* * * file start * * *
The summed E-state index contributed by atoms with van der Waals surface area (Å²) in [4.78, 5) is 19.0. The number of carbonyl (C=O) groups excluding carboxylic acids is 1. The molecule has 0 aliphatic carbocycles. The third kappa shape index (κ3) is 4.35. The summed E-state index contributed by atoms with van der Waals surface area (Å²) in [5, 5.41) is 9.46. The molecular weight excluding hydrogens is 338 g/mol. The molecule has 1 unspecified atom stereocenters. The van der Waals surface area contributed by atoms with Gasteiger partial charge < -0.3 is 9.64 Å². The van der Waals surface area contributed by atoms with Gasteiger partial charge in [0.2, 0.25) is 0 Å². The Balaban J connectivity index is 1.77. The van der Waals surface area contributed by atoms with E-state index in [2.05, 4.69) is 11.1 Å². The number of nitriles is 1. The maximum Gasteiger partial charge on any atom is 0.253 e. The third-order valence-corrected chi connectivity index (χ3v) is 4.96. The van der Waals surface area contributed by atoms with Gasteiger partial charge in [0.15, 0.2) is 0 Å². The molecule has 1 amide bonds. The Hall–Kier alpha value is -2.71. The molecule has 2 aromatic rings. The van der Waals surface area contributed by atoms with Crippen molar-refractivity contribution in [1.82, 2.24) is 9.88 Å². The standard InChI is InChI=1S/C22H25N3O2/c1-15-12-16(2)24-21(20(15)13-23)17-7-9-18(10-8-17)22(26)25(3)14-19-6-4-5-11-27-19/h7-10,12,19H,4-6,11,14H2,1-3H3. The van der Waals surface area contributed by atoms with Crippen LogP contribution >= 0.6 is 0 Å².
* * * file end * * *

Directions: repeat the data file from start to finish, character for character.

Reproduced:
The summed E-state index contributed by atoms with van der Waals surface area (Å²) in [4.78, 5) is 19.0. The number of carbonyl (C=O) groups excluding carboxylic acids is 1. The molecule has 0 aliphatic carbocycles. The third kappa shape index (κ3) is 4.35. The summed E-state index contributed by atoms with van der Waals surface area (Å²) in [5, 5.41) is 9.46. The molecular weight excluding hydrogens is 338 g/mol. The molecule has 1 unspecified atom stereocenters. The van der Waals surface area contributed by atoms with Gasteiger partial charge < -0.3 is 9.64 Å². The van der Waals surface area contributed by atoms with Gasteiger partial charge in [0.2, 0.25) is 0 Å². The Balaban J connectivity index is 1.77. The van der Waals surface area contributed by atoms with E-state index in [2.05, 4.69) is 11.1 Å². The number of nitriles is 1. The maximum Gasteiger partial charge on any atom is 0.253 e. The third-order valence-corrected chi connectivity index (χ3v) is 4.96. The van der Waals surface area contributed by atoms with Gasteiger partial charge in [0.15, 0.2) is 0 Å². The molecule has 1 amide bonds. The Hall–Kier alpha value is -2.71. The molecule has 2 aromatic rings. The van der Waals surface area contributed by atoms with Crippen molar-refractivity contribution in [1.82, 2.24) is 9.88 Å². The standard InChI is InChI=1S/C22H25N3O2/c1-15-12-16(2)24-21(20(15)13-23)17-7-9-18(10-8-17)22(26)25(3)14-19-6-4-5-11-27-19/h7-10,12,19H,4-6,11,14H2,1-3H3. The van der Waals surface area contributed by atoms with Crippen LogP contribution >= 0.6 is 0 Å².